Friday, February 17, 2012

The Dishonesty and Hypocrisy of Republican "Stars"

I am often appalled by the idiocy and the hypocrisy of mediocre Republican figures. but when the idiocy and the hypocrisy come from one of the supposed "rising stars" of the Republican party, I find it even more appalling. Take the example of Gov Chris Christie.

In vetoing a bill that legalized same-sex marriage in New Jersey, Gov. Christie made the following statement: "I am adhering to what I've said since this bill was first introduced – an issue of this magnitude and importance, which requires a constitutional amendment, should be left to the people of New Jersey to decide." If that statement does not bother you, think again: it should.

We live in a nation that established representative democracy as a form of government: We elect representatives to legislate and execute laws on our behalf. If we do not like what our representatives do, we can vote them out, and someone else in, at the next election. By this measure we judge everything our representatives do: Increasing or lowering taxes, enhancing or reducing social services, strengthening or . weakening law enforcement powers vs. the protection of individual rights, and so forth.

It really bothers me when some politicians think that some things are too sacred to be decided by legislators and sent the back to voters for further approval: The majority of the people already voted you in, so do you fucking job, which is to make a stand on principle from time to time, call an issue as you see it, and make decisions on our behalf, without making pitiful excuses.

Often, appeals to voters are made by reactionary politicians who want to maintain the status quo, and know that it is easier for 30-40 somewhat enlightened representatives (or 3, 4, or 5 judges) to repair a wrong, than it is for millions of voters that often include a majority of backward-thinking, religiously-motivated dullards who think that (their) God's view of morality be driving their vote, instead of rational, humane considerations. Do you think we should have patiently waited for the majority of Americans to eliminate racial segregation, antimiscegenation laws, or to decide whether Genesis or the theory of evolution by natural selection should be taught in science classes? If so, you need to live in a gated community of like-minded freaks. It's better for all of us if you do.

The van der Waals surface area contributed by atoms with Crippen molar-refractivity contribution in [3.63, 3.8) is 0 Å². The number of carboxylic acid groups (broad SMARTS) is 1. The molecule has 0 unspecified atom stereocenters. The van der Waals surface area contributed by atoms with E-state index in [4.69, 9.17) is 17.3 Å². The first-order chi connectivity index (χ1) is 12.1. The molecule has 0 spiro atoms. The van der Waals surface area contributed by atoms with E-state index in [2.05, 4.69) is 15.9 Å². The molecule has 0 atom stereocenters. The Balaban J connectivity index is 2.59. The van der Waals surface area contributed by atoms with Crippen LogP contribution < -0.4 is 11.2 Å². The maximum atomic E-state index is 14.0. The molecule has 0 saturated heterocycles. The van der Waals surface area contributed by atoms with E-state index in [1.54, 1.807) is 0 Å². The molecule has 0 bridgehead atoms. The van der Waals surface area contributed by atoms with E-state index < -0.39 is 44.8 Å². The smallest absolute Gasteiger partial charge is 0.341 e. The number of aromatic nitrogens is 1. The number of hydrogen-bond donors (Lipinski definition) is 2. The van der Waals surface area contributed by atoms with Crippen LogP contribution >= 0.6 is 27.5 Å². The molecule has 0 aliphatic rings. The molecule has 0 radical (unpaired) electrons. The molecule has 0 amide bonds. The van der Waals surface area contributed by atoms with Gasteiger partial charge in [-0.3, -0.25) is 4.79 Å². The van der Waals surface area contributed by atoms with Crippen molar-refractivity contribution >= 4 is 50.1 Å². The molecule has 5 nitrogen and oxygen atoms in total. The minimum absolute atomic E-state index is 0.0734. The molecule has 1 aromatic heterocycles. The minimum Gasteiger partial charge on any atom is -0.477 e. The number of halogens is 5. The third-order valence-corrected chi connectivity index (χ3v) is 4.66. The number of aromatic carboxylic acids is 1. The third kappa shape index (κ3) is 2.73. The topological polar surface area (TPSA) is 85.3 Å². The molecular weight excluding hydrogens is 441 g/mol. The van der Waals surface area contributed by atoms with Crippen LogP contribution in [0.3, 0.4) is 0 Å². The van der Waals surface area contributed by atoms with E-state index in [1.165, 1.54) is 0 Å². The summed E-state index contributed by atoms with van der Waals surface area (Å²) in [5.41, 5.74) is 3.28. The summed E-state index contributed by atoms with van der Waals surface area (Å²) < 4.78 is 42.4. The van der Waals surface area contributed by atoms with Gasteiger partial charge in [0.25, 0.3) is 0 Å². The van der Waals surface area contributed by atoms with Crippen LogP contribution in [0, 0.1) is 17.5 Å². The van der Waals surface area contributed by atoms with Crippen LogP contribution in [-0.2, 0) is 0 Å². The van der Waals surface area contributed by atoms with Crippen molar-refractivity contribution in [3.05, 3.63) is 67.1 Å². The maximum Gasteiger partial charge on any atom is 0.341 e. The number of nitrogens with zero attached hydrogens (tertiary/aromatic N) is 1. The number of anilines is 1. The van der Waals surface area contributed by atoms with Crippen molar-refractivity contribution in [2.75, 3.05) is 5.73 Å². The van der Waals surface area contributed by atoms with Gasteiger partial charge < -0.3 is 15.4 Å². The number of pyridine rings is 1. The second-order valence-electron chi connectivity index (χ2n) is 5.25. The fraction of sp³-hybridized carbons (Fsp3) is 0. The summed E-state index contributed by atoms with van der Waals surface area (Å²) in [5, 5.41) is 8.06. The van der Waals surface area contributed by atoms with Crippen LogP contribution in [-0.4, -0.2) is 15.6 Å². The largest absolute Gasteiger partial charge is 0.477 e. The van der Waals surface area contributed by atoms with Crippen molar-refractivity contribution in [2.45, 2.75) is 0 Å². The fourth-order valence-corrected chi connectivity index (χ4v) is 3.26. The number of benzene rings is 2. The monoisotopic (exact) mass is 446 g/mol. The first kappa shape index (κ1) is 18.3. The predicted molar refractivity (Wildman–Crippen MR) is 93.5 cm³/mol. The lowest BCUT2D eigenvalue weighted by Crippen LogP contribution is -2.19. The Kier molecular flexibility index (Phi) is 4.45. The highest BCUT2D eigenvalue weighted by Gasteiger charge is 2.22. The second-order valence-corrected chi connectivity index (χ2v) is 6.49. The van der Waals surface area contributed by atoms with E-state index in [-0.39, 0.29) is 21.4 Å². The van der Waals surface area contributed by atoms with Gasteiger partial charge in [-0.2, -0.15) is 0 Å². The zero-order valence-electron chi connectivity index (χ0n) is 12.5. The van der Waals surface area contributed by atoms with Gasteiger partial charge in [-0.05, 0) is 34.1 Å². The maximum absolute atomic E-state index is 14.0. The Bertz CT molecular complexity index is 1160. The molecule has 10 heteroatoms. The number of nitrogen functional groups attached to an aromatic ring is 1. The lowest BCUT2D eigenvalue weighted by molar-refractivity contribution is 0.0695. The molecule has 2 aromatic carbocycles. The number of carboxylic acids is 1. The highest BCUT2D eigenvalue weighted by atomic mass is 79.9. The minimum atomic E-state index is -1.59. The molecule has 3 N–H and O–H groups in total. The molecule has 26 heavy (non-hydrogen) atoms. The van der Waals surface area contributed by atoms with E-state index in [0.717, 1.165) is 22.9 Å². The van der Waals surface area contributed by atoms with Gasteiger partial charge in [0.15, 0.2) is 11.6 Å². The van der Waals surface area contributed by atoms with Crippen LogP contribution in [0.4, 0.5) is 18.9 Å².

Referenda are the means that voters can use to right what they perceive to be a wrong perpetrated by a minority (their elected representatives or a handful of judges) after a decision has been made that is contrary to their general sensibilities. And courts have the final say because they are supposed to be composed of individuals of above average intelligence and education (and hopefully, some sense of impartial justice), who can recognize when a law goes against constitutional principles.

What bothers me even more is that referenda are often called into play with the excuse that the issues they are meant to decide are of foremost importance and consequence, but which in reality are fairly trivial, like gay marriage, the legalization of pot, the legalization of gambling, and so on, when compared to things that are hugely consequential in people lives. I would like to be called to vote on whether corporations are "people", in the sense that they should enjoy the same privileges that individuals do, without suffering any of the ill effects (like being sentenced to death when they wreck the world economy.) I would like to be called upon to decide whether we should have a national health care system, with a good deal of government intervention, versus a fragmented one in which the influence that power players exert (health care corporations, insurance companies, and Wall Street) greatly exceeds the ability of individuals to oppose them. I would also be liked to call to decide whether the water that I drink, or the food that I eat, or the drugs that I take, should be safe, whether the fuck the politicians want them to be or not. But that's not what happens as a matter of routine.

As a matter of routine, we let politicians represent us in the hope that they will weigh the public interest versus the private, and that they will legislate in good faith. And if, and only if, we disagree with the decisions they make, do we then have recourse to the courts or to undo what they did via referenda. For a number of reasons that make eminent sense,  that's the way things should work and that's the way, for the most part, they have worked. I am sure that Gov. Christie knows that; which is why he is both a hypocrite and dishonest when he says that "an issue of this magnitude and importance... should be left to the people of New Jersey to decide." But if there is no dishonesty or hypocrisy in his statement, that might be an even worse fault, because it would be a sign that the governor does not understand how representative democracy works. If so, he is not fit to be a leader in one, and the people of New Jersey would do well to replace him as soon as they get a chance. And the rest of us should so hope that he never ascends to higher power than that of Governor, if that's his idea of how politics should work.

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